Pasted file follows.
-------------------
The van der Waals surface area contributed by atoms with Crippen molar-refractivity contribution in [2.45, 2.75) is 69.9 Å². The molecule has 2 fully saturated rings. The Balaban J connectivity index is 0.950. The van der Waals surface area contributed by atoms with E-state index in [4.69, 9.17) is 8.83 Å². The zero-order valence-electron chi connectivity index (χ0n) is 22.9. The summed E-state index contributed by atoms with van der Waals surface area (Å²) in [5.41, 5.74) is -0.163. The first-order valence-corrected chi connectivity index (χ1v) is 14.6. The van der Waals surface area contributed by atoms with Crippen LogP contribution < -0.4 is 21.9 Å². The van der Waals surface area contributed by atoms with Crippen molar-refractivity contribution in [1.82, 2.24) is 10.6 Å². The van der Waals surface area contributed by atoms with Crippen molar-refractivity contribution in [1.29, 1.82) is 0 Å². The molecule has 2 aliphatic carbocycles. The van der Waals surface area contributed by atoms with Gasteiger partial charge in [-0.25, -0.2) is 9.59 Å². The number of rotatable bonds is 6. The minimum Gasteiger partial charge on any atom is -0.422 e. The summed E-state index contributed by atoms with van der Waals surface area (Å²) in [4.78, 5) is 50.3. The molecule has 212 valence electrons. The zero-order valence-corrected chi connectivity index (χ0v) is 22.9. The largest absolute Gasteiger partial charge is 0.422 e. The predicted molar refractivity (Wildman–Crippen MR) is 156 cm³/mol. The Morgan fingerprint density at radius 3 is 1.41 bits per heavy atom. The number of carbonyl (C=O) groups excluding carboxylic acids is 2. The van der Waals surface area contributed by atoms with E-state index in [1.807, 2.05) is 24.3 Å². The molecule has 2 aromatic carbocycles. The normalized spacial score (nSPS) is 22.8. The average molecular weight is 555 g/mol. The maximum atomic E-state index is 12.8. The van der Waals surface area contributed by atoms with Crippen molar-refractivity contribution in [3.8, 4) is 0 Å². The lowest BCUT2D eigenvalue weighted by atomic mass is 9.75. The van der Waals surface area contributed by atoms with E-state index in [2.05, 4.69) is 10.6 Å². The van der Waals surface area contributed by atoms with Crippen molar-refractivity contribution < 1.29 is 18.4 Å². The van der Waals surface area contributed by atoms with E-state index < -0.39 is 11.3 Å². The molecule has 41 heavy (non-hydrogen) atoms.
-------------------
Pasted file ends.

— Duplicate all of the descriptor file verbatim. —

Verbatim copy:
The van der Waals surface area contributed by atoms with Crippen molar-refractivity contribution in [2.45, 2.75) is 69.9 Å². The molecule has 2 fully saturated rings. The Balaban J connectivity index is 0.950. The van der Waals surface area contributed by atoms with E-state index in [4.69, 9.17) is 8.83 Å². The zero-order valence-electron chi connectivity index (χ0n) is 22.9. The summed E-state index contributed by atoms with van der Waals surface area (Å²) in [5.41, 5.74) is -0.163. The first-order valence-corrected chi connectivity index (χ1v) is 14.6. The van der Waals surface area contributed by atoms with Crippen LogP contribution < -0.4 is 21.9 Å². The van der Waals surface area contributed by atoms with Crippen molar-refractivity contribution in [1.82, 2.24) is 10.6 Å². The van der Waals surface area contributed by atoms with Crippen molar-refractivity contribution in [1.29, 1.82) is 0 Å². The molecule has 2 aliphatic carbocycles. The van der Waals surface area contributed by atoms with Gasteiger partial charge in [-0.25, -0.2) is 9.59 Å². The number of rotatable bonds is 6. The minimum Gasteiger partial charge on any atom is -0.422 e. The summed E-state index contributed by atoms with van der Waals surface area (Å²) in [4.78, 5) is 50.3. The molecule has 212 valence electrons. The zero-order valence-corrected chi connectivity index (χ0v) is 22.9. The largest absolute Gasteiger partial charge is 0.422 e. The predicted molar refractivity (Wildman–Crippen MR) is 156 cm³/mol. The Morgan fingerprint density at radius 3 is 1.41 bits per heavy atom. The number of carbonyl (C=O) groups excluding carboxylic acids is 2. The van der Waals surface area contributed by atoms with E-state index in [1.807, 2.05) is 24.3 Å². The molecule has 2 aromatic carbocycles. The normalized spacial score (nSPS) is 22.8. The average molecular weight is 555 g/mol. The maximum atomic E-state index is 12.8. The van der Waals surface area contributed by atoms with Crippen molar-refractivity contribution in [3.8, 4) is 0 Å². The lowest BCUT2D eigenvalue weighted by atomic mass is 9.75. The van der Waals surface area contributed by atoms with E-state index in [2.05, 4.69) is 10.6 Å². The van der Waals surface area contributed by atoms with Crippen molar-refractivity contribution < 1.29 is 18.4 Å². The van der Waals surface area contributed by atoms with E-state index < -0.39 is 11.3 Å². The molecule has 41 heavy (non-hydrogen) atoms.